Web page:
The California Supreme Court’s landmark decision that invalidates the law against same-sex marriage has elicited a chorus of jubilation in the gay and lesbian community across the nation and among its ardent supporters.
Such recognition of everyone’s right to form a family through marriage catapults California, a state known for its leadership in controversial policies, onto a significant pedestal in influencing the rest of America. At present, only eight states allow civil unions and domestic partnerships of gay couples, and an overwhelming 26 states constitutionally ban same-sex marriage. Although it is the second state only after Massachusetts to allow same-sex unions, California has taken a major step in affirming the constitutionally enshrined rights of the members of the gay and lesbian community.
Poised to take the issue to the November ballot, zealous anti-gay movements, on the other hand, are promising a vitriolic political and ideological campaign to demonize the legality of the high court’s decision. However, the exponents of these interest groups build their arguments against same-sex marriage from personal beliefs and societal norms, which more often than not, overlook the constitutional rights of gays and lesbians.
Coalescing with these homophobic movements are ultra-conservative religious groups and church evangelicals who have branded homosexuality as evil and same-sex marriage as blasphemy against the sanctity of matrimony. They even preach that God will send a second great flooding to annihilate those who want and advocate for same-sex marriage. But so far, Belgium, Canada, Denmark, the Netherlands and Spain, predominantly Christian countries that have legalized same-sex marriage, have not suffered heaven’s wrath.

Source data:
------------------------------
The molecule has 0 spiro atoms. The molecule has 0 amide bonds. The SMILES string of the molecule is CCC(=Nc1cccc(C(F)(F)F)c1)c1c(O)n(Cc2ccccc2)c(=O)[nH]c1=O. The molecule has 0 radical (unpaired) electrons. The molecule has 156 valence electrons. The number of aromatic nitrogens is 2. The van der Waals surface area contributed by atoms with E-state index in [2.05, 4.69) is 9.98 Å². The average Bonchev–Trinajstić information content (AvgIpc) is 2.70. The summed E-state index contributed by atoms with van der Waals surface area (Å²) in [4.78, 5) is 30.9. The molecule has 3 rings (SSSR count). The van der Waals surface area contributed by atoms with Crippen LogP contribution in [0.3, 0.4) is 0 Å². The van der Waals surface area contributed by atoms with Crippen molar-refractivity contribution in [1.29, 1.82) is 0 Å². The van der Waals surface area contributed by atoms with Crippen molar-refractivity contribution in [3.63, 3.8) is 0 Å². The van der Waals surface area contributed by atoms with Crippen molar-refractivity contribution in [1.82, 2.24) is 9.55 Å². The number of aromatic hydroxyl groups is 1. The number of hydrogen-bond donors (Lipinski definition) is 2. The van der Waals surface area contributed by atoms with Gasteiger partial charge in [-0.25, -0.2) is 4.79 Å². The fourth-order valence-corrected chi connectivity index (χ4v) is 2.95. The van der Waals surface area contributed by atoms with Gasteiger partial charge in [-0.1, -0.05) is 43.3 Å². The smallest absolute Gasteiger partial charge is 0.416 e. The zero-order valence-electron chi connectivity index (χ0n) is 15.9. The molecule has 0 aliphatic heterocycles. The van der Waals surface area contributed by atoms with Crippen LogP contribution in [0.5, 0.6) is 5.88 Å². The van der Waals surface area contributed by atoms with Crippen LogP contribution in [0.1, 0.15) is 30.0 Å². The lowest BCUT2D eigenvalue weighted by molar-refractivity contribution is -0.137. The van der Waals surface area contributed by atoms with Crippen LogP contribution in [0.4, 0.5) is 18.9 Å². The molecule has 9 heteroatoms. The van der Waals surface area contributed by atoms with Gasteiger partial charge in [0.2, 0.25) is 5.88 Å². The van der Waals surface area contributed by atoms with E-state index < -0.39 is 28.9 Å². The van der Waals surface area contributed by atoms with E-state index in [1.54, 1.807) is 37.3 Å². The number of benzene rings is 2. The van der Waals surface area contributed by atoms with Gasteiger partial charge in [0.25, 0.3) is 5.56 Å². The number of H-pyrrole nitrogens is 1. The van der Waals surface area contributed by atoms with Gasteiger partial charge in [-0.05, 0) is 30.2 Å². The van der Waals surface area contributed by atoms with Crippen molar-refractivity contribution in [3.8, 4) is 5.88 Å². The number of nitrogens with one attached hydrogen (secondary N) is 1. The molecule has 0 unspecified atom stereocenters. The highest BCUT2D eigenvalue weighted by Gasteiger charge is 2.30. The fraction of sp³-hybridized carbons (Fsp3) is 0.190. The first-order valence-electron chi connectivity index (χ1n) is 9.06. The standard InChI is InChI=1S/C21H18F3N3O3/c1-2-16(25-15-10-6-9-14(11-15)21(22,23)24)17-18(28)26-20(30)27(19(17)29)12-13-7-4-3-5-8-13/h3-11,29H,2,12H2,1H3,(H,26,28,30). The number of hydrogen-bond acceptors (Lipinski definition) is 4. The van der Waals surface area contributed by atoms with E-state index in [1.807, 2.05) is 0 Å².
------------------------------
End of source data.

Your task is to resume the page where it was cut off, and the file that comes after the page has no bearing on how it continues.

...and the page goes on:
The assumption that only the union between a man and a woman justifies sacredness is illogical and preposterous. The encompassing power of love, not gender, makes a marriage sanctimonious. So why not bestow same-sex couples united by love and commitment the equal rights and privileges as heterosexual couples to walk down the aisle and create their families? Same-sex marriage is a matter of choice. No one is forcing anyone to embrace same-sex marriage. It is as simple as this: If you do not want one, then do not get one.
These people who belong to anti-gay groups have successfully dictated the definition of marriage as union between one man and one woman. However, the meaning of marriage must not be premised on personal and spiritual beliefs, which entirely relegate gays and lesbians as second-class citizens. What must redefine marriage are the very basic constitutional values of fairness and equality, not religious dogma.
In the words of Chief Justice Ronald George, “The California Constitution must be properly interpreted to guarantee this basic civil right to all Californians.” The noble justices who have understood and defended such ideals of the constitution deserve praise and admiration for protecting individual rights.
By ruling that ban on same-sex marriage is a violation of equal protection clause of the constitution, the California Supreme Court has sent a very clear message. Same-sex couples not only have the same inherent right to marry like heterosexual couples, but also the right to form a dignified family instituted on lasting affection. And of course, such granting of matrimonial rights to same-sex couples also comes with the inviolable freedom to care for and raise their own children in any method of upbringing they choose.
However, this issue is far from over yet. This milestone in civil rights is undoubtedly still vulnerable to the impending threats of the right-wing ideologists. But at least the monumental step California has taken would reverberate loudly and clearly in shaping public opinion and enlightening narrow minds. Californians must fight back to uphold such an advancement in equality.
REAGAN PARLAN welcomes your comments and suggestions at firstname.lastname@example.org.